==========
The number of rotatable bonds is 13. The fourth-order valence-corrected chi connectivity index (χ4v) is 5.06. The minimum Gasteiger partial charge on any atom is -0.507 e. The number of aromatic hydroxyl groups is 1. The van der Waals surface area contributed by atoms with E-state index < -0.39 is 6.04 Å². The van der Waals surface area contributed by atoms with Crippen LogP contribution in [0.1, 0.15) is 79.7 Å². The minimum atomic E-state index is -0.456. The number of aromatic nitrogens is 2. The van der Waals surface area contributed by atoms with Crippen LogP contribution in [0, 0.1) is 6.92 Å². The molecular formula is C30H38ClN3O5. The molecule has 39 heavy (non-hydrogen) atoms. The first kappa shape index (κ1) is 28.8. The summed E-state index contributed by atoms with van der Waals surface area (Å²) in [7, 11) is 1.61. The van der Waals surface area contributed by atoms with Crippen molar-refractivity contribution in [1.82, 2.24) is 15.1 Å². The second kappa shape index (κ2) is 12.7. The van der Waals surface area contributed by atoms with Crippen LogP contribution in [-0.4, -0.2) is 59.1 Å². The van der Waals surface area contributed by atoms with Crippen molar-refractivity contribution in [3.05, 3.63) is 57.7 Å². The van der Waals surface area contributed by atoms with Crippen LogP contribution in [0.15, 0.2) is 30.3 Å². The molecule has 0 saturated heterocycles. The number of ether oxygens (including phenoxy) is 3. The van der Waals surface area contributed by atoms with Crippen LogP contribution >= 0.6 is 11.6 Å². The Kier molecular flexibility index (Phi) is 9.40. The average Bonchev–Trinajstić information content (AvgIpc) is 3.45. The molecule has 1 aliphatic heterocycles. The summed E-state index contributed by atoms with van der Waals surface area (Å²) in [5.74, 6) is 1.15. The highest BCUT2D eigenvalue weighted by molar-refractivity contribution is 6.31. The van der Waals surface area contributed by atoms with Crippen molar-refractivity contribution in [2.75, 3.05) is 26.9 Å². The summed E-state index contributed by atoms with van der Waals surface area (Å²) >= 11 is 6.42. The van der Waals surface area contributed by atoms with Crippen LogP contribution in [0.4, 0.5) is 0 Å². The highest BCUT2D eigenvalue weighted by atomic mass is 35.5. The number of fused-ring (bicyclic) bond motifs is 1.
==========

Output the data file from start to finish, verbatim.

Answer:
The number of rotatable bonds is 13. The fourth-order valence-corrected chi connectivity index (χ4v) is 5.06. The minimum Gasteiger partial charge on any atom is -0.507 e. The number of aromatic hydroxyl groups is 1. The van der Waals surface area contributed by atoms with E-state index < -0.39 is 6.04 Å². The van der Waals surface area contributed by atoms with Crippen LogP contribution in [0.1, 0.15) is 79.7 Å². The minimum atomic E-state index is -0.456. The number of aromatic nitrogens is 2. The van der Waals surface area contributed by atoms with Crippen LogP contribution in [0, 0.1) is 6.92 Å². The molecular formula is C30H38ClN3O5. The molecule has 39 heavy (non-hydrogen) atoms. The first kappa shape index (κ1) is 28.8. The summed E-state index contributed by atoms with van der Waals surface area (Å²) in [7, 11) is 1.61. The van der Waals surface area contributed by atoms with Crippen molar-refractivity contribution in [1.82, 2.24) is 15.1 Å². The second kappa shape index (κ2) is 12.7. The van der Waals surface area contributed by atoms with Crippen LogP contribution in [-0.4, -0.2) is 59.1 Å². The van der Waals surface area contributed by atoms with Crippen molar-refractivity contribution in [3.05, 3.63) is 57.7 Å². The van der Waals surface area contributed by atoms with Crippen LogP contribution in [0.15, 0.2) is 30.3 Å². The molecule has 0 saturated heterocycles. The number of ether oxygens (including phenoxy) is 3. The van der Waals surface area contributed by atoms with Crippen LogP contribution >= 0.6 is 11.6 Å². The Kier molecular flexibility index (Phi) is 9.40. The average Bonchev–Trinajstić information content (AvgIpc) is 3.45. The molecule has 1 aliphatic heterocycles. The summed E-state index contributed by atoms with van der Waals surface area (Å²) in [5.74, 6) is 1.15. The highest BCUT2D eigenvalue weighted by molar-refractivity contribution is 6.31. The van der Waals surface area contributed by atoms with Crippen molar-refractivity contribution in [2.75, 3.05) is 26.9 Å². The summed E-state index contributed by atoms with van der Waals surface area (Å²) >= 11 is 6.42. The van der Waals surface area contributed by atoms with Crippen LogP contribution in [0.4, 0.5) is 0 Å². The highest BCUT2D eigenvalue weighted by atomic mass is 35.5. The number of fused-ring (bicyclic) bond motifs is 1.